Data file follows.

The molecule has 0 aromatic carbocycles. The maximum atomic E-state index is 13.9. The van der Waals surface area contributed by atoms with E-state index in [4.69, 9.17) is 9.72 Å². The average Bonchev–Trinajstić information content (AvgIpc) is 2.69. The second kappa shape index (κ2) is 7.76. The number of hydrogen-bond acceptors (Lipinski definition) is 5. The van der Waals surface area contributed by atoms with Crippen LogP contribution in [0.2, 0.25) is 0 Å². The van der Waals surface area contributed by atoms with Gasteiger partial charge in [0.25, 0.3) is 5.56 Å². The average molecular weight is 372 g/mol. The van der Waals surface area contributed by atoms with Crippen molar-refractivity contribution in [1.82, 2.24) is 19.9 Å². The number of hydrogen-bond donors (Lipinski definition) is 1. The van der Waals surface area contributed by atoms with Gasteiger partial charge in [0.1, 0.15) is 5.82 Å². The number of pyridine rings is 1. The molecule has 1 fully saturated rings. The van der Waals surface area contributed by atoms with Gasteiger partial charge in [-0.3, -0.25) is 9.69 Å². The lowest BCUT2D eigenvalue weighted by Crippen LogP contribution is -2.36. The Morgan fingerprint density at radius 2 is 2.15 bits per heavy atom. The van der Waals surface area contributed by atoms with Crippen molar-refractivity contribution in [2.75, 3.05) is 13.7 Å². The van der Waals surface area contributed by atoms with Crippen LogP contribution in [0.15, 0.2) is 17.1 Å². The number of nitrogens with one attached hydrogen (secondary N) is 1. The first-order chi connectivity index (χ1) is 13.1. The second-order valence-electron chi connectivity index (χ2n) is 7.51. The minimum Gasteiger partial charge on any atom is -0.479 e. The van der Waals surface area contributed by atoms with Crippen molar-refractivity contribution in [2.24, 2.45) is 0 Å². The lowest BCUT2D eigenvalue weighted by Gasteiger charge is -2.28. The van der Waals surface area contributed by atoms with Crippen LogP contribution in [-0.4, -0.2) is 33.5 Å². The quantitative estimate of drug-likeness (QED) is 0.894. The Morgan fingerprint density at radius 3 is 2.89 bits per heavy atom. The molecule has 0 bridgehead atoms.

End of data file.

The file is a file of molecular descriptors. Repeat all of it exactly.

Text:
The molecule has 0 aromatic carbocycles. The maximum atomic E-state index is 13.9. The van der Waals surface area contributed by atoms with E-state index in [4.69, 9.17) is 9.72 Å². The average Bonchev–Trinajstić information content (AvgIpc) is 2.69. The second kappa shape index (κ2) is 7.76. The number of hydrogen-bond acceptors (Lipinski definition) is 5. The van der Waals surface area contributed by atoms with Crippen LogP contribution in [0.2, 0.25) is 0 Å². The van der Waals surface area contributed by atoms with Gasteiger partial charge in [0.25, 0.3) is 5.56 Å². The average molecular weight is 372 g/mol. The van der Waals surface area contributed by atoms with Crippen molar-refractivity contribution in [1.82, 2.24) is 19.9 Å². The number of hydrogen-bond donors (Lipinski definition) is 1. The van der Waals surface area contributed by atoms with Gasteiger partial charge in [0.1, 0.15) is 5.82 Å². The number of pyridine rings is 1. The molecule has 1 fully saturated rings. The van der Waals surface area contributed by atoms with Gasteiger partial charge in [-0.3, -0.25) is 9.69 Å². The lowest BCUT2D eigenvalue weighted by Crippen LogP contribution is -2.36. The Morgan fingerprint density at radius 2 is 2.15 bits per heavy atom. The van der Waals surface area contributed by atoms with Crippen molar-refractivity contribution in [2.75, 3.05) is 13.7 Å². The van der Waals surface area contributed by atoms with Crippen LogP contribution in [0.15, 0.2) is 17.1 Å². The number of nitrogens with one attached hydrogen (secondary N) is 1. The first-order chi connectivity index (χ1) is 13.1. The second-order valence-electron chi connectivity index (χ2n) is 7.51. The minimum Gasteiger partial charge on any atom is -0.479 e. The van der Waals surface area contributed by atoms with Crippen molar-refractivity contribution in [2.24, 2.45) is 0 Å². The lowest BCUT2D eigenvalue weighted by Gasteiger charge is -2.28. The van der Waals surface area contributed by atoms with Crippen LogP contribution in [-0.4, -0.2) is 33.5 Å². The quantitative estimate of drug-likeness (QED) is 0.894. The Morgan fingerprint density at radius 3 is 2.89 bits per heavy atom. The molecule has 0 bridgehead atoms.